WASHINGTON — Even as the 2008 Democratic presidential candidates prepared to debate Tuesday night, Ralph Nader, a controversial figure from the last two presidential campaigns, sued the Democratic Party, the Kerry-Edwards 2004 campaign and affiliated groups for allegedly sabotaging his 2004 campaign.
"The Democratic Party is going after anyone who presents a credible challenge to their monopoly over their perceived voters," said Nader, the consumer advocate who ran for president in 2004 as an independent and in 2000 as a candidate of the Green Party. Democrats blame him for draining votes from nominee Al Gore in 2000, costing the vice president the election, and were bent on blunting his influence in 2004.
Nader, who's weighing running again in 2008, told McClatchy Newspapers that he'd decide by the end of the year.
"This lawsuit was filed to help advance a free and open electoral process for all candidates and voters," he said. "Candidate rights and voter rights nourish each other for more voices, choices and a more open and competitive democracy."
The suit, filed in the Superior Court for the District of Columbia, seeks compensatory damages, punitive damages and injunctive relief "to protect the constitutional rights of both candidates and voters."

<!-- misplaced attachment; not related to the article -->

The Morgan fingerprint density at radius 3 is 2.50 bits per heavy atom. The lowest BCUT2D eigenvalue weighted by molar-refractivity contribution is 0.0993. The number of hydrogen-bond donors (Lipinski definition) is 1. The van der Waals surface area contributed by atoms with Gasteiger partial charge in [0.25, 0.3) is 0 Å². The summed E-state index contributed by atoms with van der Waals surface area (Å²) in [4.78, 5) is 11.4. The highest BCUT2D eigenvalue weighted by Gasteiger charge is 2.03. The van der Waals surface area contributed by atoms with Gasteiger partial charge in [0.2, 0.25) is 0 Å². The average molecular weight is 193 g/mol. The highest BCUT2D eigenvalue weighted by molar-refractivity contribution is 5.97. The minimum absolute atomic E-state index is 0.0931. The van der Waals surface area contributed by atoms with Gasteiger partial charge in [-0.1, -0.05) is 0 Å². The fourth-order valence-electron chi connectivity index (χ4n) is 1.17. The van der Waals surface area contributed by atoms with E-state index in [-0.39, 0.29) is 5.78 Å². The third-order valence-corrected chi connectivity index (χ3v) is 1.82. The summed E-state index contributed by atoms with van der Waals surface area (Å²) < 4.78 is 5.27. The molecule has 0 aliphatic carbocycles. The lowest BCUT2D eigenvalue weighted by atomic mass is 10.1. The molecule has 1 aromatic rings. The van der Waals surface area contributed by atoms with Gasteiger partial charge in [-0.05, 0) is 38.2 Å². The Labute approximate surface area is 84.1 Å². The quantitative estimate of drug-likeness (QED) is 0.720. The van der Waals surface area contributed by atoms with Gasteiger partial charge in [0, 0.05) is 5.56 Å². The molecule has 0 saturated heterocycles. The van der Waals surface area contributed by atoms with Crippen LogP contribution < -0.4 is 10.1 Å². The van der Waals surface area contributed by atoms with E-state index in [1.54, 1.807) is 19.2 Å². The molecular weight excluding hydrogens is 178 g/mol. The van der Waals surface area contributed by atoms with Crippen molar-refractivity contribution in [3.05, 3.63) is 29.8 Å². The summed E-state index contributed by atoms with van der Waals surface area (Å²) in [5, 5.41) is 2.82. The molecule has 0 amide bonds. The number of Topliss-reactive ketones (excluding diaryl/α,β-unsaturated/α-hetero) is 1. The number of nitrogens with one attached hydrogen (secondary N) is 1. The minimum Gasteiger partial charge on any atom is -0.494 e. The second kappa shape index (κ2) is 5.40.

Nader accuses Democratic National Committee officials, the campaign of '04 Democratic nominee John Kerry and his running mate, John Edwards, and a group called The Ballot Project of jointly planning a nationwide effort to block Nader and running mate Peter Camejo from state ballots "as a means to drive into deep debt or bankrupt the Nader-Camejo campaign."
DNC spokesman Luis Miranda said the party headquarters was unaware of the suit, but in any case, "We do not comment on pending litigation."
Asked why Nader had waited until now to sue, Bruce Afran, an attorney for Nader, said, "It's precisely because everyone is thinking of '08 that Ralph Nader wants to make sure this won't happen again to a third party candidate."
Nader said it took a long time to discover the connections of people and organizations he felt were trying to destroy him. "It's a lot of work," he said. "I'm not GM." Nader's most famous confrontation was with General Motors, which tried to undermine him during his 1960s drive for auto safety.
Democratic Party officials and allied organizations sued the Nader-Camejo campaign in 18 state courts during the run-up to the 2004 election and blocked him from the ballot in such key states as Pennsylvania and Oregon.
A Pittsburgh law firm, Reed Smith, successfully sued Nader for court costs and has a judgment pending against him for more than $61,000. Nader's lawsuit lays out what it says were undisclosed connections between the firm and members of the Pennsylvania Supreme Court, which decided the case.
"Today's vastly more burdensome, intricate and discriminatory ballot-access barriers in many state laws, enacted by the two-party duopoly, has enabled this vast Democratic Party conspiracy," Nader said.